Pattern Language – Katy Beinart
In April 2012 I took up residence in August Art, a gallery on Shoreditch High Street. I had initially researched some history of the area which investigated the Huguenot silk trade and lace-making, and visited the national archives at Kew to look at Huguenot silk and lace samples. I wanted to explore ways of re-translating the patterns made in previous works, Confabulation and Aurophone, using the idea of lace-making which I had used in a previous work for an exhibition in 2008.
In design, a pattern language is applied to some complex activity other than communication. In the same way that language provides a structure for communication, pattern language provides a series of structures for design. I used these ideas to develop a new work, Pattern Language, that plays with the idea of language, communication, translation and migration. In this combined map/lace work, the routes of individual migrant histories are plotted using the patterns generated by the Aurophone, and as they cross and interweave new patterns are formed.
The physical process of making the work is painstaking and time-consuming, involving hundreds of tiny knots. As I made the work I thought about memory processes, and the use of knotting in many societies as a way to 'tally' memory, to exteriorise and make physical a mnemonic aid, so that as the 'narratives' grew on the table I was literally and metaphorically weaving a story onto the map. Meanwhile, recording oral histories of travel brought me to thinking about how in the telling of narratives, each time a story is told it is re-translated, altered slightly, for audience, context, and as words are passed down and lost or changed.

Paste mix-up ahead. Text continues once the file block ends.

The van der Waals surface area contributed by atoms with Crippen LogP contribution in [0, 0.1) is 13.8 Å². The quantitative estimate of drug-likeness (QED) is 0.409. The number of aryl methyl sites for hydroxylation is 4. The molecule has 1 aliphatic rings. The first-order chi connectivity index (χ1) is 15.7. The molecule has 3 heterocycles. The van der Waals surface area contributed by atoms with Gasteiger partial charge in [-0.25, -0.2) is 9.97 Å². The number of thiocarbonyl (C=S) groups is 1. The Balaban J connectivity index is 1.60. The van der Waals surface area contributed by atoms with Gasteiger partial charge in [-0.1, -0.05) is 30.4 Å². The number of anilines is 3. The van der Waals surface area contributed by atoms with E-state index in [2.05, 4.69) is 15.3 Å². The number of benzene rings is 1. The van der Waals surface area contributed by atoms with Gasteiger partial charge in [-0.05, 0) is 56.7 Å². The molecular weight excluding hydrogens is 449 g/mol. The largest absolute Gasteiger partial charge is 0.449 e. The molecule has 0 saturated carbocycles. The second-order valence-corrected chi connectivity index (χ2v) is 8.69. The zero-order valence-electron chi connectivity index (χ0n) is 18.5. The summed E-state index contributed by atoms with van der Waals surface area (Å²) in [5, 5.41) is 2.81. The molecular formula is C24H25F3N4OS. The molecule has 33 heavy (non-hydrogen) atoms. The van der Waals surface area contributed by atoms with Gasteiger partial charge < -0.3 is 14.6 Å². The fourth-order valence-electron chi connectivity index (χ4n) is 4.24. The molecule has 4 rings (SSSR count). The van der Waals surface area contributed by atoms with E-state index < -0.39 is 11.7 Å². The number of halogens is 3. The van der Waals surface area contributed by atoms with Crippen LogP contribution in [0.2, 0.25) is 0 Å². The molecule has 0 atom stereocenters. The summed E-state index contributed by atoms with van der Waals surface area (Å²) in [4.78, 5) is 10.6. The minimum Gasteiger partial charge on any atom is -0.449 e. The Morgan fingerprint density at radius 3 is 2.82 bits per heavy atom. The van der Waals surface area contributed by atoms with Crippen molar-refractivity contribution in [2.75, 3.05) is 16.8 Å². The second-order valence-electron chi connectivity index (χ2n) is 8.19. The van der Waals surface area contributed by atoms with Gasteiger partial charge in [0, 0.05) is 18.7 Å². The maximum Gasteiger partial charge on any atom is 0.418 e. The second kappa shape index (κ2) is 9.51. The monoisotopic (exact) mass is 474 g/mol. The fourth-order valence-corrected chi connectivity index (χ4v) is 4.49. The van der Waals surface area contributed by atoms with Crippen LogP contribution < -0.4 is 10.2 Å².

The act of creating the lace drew on anthropological readings of different traditional methods of remembering ancestors and lineages, from the celebrated Inka khipu, a series of knotted cords, to the Kandingei of Papua New Guinea:?“Among the people of Kandingei, on the Middle Sepik River, Papua New Guinea, the most important man in every group keeps a knotted cord – some six to eight metres long and three centimetres thick – which is said to represent the primal migration in which the founder of the clan, following in the path of a crocodile, journeyed from place to place” (Ingold) ?
The process of lace-making also involves the transferral of traces into threads, so that surfaces are brought into being, and the pattern is eventually discarded leaving only the threads. In this interpretation the lines on a map become free flowing threads, interlinking and independent of boundaries or invented divisions between state, region, religion or nationality. This reflects the act of migration, of travelling, not as a transitional activity but as a way of being, and of place not as a full stop but rather as a knot of entangled lifelines. The act of migration being a liminal state, the migrant is a “passenger”...“betwixt and between the positions assigned and arranged by law, custom, convention and ceremonial.” (Turner) Therefore, “the life of a person is the sum of his tracks, the total inscription of his movements, something that can be traced out along the ground”(Ingold) - the travelling defines the traveller, and the act of way-faring becomes an act of place-making. ?
This relationship between the physical and the oral recording and translating of memory seems to meet at the point of a 'pattern language', finding ways to decode, translate and understand a structure of how we tell and understand memory of place.
Pattern Lace, Mincoff and Marriage
Lines, Time Ingold, 2007
The Ritual Process, Victor Turner, 1978